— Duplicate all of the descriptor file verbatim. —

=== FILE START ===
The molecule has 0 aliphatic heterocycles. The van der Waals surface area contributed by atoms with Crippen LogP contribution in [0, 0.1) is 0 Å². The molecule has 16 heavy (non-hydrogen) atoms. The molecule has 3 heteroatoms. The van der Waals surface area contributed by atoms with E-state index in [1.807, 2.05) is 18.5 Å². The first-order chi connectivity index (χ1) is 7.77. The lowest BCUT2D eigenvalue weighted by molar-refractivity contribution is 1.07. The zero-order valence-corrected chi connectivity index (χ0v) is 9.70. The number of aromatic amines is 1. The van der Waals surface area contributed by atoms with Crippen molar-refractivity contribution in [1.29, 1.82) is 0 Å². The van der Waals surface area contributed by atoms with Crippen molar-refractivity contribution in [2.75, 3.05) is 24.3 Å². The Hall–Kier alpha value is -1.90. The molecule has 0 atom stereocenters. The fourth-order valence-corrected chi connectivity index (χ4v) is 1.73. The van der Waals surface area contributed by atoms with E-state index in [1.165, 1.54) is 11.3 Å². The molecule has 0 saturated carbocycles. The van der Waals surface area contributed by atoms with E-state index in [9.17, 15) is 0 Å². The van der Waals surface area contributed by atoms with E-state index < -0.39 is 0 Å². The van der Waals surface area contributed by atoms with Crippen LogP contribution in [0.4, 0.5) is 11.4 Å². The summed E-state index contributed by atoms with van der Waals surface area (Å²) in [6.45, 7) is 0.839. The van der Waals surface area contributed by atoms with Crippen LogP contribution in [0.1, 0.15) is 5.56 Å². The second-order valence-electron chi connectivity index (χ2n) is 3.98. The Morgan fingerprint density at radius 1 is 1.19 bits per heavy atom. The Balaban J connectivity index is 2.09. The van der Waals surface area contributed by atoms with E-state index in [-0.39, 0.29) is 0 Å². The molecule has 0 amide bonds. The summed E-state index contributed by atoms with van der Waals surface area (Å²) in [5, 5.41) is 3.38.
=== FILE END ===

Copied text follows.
The molecule has 0 aliphatic heterocycles. The van der Waals surface area contributed by atoms with Crippen LogP contribution in [0, 0.1) is 0 Å². The molecule has 16 heavy (non-hydrogen) atoms. The molecule has 3 heteroatoms. The van der Waals surface area contributed by atoms with E-state index in [1.807, 2.05) is 18.5 Å². The first-order chi connectivity index (χ1) is 7.77. The lowest BCUT2D eigenvalue weighted by molar-refractivity contribution is 1.07. The zero-order valence-corrected chi connectivity index (χ0v) is 9.70. The number of aromatic amines is 1. The van der Waals surface area contributed by atoms with Crippen molar-refractivity contribution in [1.29, 1.82) is 0 Å². The van der Waals surface area contributed by atoms with Crippen molar-refractivity contribution in [2.75, 3.05) is 24.3 Å². The Hall–Kier alpha value is -1.90. The molecule has 0 atom stereocenters. The fourth-order valence-corrected chi connectivity index (χ4v) is 1.73. The van der Waals surface area contributed by atoms with E-state index in [1.165, 1.54) is 11.3 Å². The molecule has 0 saturated carbocycles. The van der Waals surface area contributed by atoms with E-state index in [9.17, 15) is 0 Å². The van der Waals surface area contributed by atoms with E-state index < -0.39 is 0 Å². The van der Waals surface area contributed by atoms with Crippen LogP contribution in [0.4, 0.5) is 11.4 Å². The summed E-state index contributed by atoms with van der Waals surface area (Å²) in [6.45, 7) is 0.839. The van der Waals surface area contributed by atoms with Crippen LogP contribution in [0.1, 0.15) is 5.56 Å². The second-order valence-electron chi connectivity index (χ2n) is 3.98. The Morgan fingerprint density at radius 1 is 1.19 bits per heavy atom. The Balaban J connectivity index is 2.09. The van der Waals surface area contributed by atoms with E-state index in [-0.39, 0.29) is 0 Å². The molecule has 0 amide bonds. The summed E-state index contributed by atoms with van der Waals surface area (Å²) in [5, 5.41) is 3.38.